“There’s a real urgent crisis in personnel,” Hart said. “You can’t deal with a kind of crisis like this when there’s no place for people to go and the very people helping those getting sick are catching it and dying.”
The U.S. response, he said, has been “very forceful.” ONE is lobbying even harder in other Western nations that haven’t sufficiently responded to the outbreak, he said, including France, Canada and Australia.
“Other countries really need to step up much more aggressively and quickly than they have so far,” he said. “This is not a burden the United States can carry on its own, nor should it.”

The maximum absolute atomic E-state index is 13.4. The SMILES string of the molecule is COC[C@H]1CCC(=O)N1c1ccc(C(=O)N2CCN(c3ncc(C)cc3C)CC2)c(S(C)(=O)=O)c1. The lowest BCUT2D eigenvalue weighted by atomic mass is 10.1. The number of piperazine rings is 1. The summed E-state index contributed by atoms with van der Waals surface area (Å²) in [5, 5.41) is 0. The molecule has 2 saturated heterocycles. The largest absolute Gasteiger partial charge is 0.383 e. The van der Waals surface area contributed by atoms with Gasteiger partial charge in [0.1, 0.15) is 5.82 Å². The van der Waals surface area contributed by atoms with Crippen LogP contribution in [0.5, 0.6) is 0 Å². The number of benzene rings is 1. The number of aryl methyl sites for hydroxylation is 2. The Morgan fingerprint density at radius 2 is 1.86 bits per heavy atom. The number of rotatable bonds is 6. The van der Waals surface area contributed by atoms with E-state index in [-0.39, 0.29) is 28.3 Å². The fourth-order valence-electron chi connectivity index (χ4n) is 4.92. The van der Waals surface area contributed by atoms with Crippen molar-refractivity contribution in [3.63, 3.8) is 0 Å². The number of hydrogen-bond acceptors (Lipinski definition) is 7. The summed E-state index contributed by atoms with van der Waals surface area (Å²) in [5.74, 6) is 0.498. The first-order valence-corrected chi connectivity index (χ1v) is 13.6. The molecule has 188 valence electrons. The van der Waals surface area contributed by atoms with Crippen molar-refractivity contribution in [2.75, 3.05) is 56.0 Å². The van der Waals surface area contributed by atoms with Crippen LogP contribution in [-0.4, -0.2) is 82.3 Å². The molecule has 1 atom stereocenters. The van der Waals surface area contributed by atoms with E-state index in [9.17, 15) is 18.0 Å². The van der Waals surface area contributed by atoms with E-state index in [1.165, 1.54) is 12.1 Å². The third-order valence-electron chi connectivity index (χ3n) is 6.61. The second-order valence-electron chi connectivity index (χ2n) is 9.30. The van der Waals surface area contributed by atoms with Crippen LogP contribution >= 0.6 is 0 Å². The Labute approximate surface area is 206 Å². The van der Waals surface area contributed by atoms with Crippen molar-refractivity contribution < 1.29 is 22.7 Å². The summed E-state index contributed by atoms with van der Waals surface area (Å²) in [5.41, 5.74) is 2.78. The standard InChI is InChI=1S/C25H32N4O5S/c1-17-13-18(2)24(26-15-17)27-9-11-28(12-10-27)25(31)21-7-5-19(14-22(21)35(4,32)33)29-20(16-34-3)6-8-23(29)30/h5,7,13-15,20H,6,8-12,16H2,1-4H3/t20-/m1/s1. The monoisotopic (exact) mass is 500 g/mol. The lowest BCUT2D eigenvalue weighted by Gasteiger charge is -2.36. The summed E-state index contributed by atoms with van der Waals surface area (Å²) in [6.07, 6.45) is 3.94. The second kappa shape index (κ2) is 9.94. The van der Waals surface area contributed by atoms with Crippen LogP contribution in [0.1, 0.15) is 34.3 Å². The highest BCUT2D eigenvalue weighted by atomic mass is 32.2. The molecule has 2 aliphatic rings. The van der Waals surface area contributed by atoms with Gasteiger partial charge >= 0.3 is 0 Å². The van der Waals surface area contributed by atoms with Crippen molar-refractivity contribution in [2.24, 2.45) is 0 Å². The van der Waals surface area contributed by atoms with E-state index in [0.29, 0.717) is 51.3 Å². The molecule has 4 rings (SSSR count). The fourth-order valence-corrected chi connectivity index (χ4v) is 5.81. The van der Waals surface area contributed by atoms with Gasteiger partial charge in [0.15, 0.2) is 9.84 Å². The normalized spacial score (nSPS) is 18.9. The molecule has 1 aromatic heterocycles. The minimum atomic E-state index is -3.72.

Zimek has sold more than 200 of its disinfecting systems to clients including the Department of Homeland Security, the company’s chairman, Rob Theisen, said in a phone interview. The device, which fills a room or vehicle with disinfecting mist and then vacuums it out, costs about $60,000.
A fire department in the Dallas area ordered 10 of the units after an ambulance that carried the first U.S. Ebola patient, Thomas Eric Duncan, to the hospital had to be taken out of service to be cleaned, Theisen said.
Dentons is lobbying the government to recommend the Zimek equipment to aircraft makers and airlines, Theisen said, and also to influence new rules expected on protecting health-care workers and paramedics from infection.
“We want to be involved if we can have input into that,” he said. “We want to make sure these folks are protected.” (Bloomberg)